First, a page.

The ’70s are the years that everything changed. In Hollywood’s recent past lay mundane, predictable dramas and stale comedies that lost their attraction and left studios in financial straits, forced to sell off their props and land. In their future was the age of the blockbuster; once they discovered Jaws, Star Wars, and the guaranteed profits that sequels brought in, there was no turning back. But in the meantime, studios didn’t have a clue what to do. So they threw their money at the most talented directors around and hoped that some of it would stick. They loosened their grip on production, and let auteurs do what they wanted. The result? Some of the greatest films to come out of Hollywood. This band of directors had the greatest shot at freedom they were ever going to get, and they took full advantage of it.
The template for the risks that followed was Dennis Hopper and Peter Fonda’s Easy Rider. Made in the late ’60s for a budget in the region of $300,000, it went on to gross over $19m at the box office, showing major studios that money could be made in small-budget films with unconventional directors. The film sums up the mood of the ’70s new wave well; it explores social issues with a gripping realism that few films dared previously, and ushered in Jack Nicholson as a legitimate movie star.
This was a decade when untested directors started to make the works that today make them household names. After two other directors declined, Paramount Pictures offered The Godfather to Francis Ford Coppola. Paramount may have soon regretted that appointment, as production was not smooth. They disagreed on much, including the casting of Marlon Brando, and Coppola constantly feared he was on the brink of being fired. However, the film went on to be revered as one of the greatest ever made. Coppola cemented his status as an auteur in the remaining years of the decade with The Conversation, The Godfather Part II and Apocalypse Now. Coppola also gave a start to another promising young director, one George Lucas, by producing a full version of his student project THX 1138.
Martin Scorsese’s career began here in earnest. Starting in B-movies he learned about tight budgeting, and went on to make the breakthrough hit Mean Streets. After this he made Taxi Driver, his most famous film, a stunning thriller about one man’s spiral into insanity, before rounding off the decade with the musical New York, New York.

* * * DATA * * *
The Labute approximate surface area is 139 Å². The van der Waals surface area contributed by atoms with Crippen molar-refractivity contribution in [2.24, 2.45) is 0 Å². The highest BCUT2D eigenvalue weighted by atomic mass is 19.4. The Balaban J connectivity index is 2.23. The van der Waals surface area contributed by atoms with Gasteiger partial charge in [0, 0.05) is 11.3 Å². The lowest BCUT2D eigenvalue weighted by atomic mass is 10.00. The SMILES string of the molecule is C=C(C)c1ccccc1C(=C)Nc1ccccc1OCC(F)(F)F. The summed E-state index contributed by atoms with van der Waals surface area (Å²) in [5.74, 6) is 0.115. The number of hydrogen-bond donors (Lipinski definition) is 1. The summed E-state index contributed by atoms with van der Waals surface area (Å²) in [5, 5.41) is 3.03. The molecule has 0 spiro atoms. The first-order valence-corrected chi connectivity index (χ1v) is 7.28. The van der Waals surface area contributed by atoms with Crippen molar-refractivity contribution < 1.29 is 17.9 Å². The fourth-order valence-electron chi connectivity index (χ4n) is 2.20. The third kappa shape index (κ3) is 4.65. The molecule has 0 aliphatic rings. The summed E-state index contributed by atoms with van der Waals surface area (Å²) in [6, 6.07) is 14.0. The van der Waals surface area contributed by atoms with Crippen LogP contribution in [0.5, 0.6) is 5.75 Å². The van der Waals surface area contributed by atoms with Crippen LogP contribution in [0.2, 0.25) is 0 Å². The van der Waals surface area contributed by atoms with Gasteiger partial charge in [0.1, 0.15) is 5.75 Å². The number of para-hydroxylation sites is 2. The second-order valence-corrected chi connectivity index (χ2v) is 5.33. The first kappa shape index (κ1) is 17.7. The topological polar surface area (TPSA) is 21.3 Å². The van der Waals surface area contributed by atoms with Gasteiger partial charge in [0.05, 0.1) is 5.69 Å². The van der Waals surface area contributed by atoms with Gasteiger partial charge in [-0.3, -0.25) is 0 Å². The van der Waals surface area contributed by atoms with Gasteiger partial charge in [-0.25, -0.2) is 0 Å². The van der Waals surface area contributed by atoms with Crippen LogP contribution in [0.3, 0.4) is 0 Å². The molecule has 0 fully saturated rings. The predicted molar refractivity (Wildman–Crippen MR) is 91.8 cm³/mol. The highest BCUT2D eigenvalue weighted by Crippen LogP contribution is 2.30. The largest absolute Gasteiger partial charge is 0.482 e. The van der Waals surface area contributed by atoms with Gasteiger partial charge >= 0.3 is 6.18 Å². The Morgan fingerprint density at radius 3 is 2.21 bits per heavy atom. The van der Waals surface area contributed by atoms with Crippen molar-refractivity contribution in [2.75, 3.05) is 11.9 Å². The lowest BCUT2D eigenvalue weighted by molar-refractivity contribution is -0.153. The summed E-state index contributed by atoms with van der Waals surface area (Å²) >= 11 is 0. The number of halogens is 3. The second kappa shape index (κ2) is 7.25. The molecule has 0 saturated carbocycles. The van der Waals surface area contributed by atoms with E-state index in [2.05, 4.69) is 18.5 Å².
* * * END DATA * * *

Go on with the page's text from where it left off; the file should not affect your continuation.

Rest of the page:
Terrence Malick marked his debut in 1973 with Badlands. His immense talent was instantly recognisable, and Badlands proved to be one of the most influential films of its period. Five years later he directed Days of Heaven, and then promptly disappeared for 20 years.
The late ’70s saw the capitalism that was soon to follow. In 1975 unknown Steven Spielberg released Jaws, and immediately changed the landscape of filmmaking forever. It was the first film to enjoy a wide release on hundreds of cinema screens simultaneously, the first summer blockbuster and the first to make over $100m for its producers. George Lucas soon smashed all of those records with Star Wars, and further revolutionised the industry by releasing tie-in merchandise. The two then ushered in the age of the blockbuster together by teaming up for Raiders of the Last Ark.
There are simply too many classic films to cram into these few words. I haven’t even touched on Miloš Forman’s stunning collection of work, including Taking Off, One Flew Over the Cuckoo’s Nest and Hair. The re-emergence of film noir, starting with Chinatown, has been overlooked. Nor have I acknowledged Woody Allen and his hits Annie Hall and Manhattan. There is no mention of a great deal of classics, including Dog Day Afternoon, The French Connection, M*A*S*H, The Exorcist, The Sting, Serpico and Network. I had completely forgotten that Stanley Kubrick made two of his best films, A Clockwork Orange and Barry Lyndon.
And in a way, that is a good thing. The scope of the ’70s is simply too great for any list to encompass everything that is noteworthy. The volume and creative merit of the decade is unrivalled, and it is due to the freedom that these directors enjoyed. Unfortunately with the freedom a great number of flops were also made. And when Spielberg and Lucas showed that risks didn’t have to be taken, and flops didn’t have to be made, that philosophy died. But its memory lives on in these celluloid masterpieces.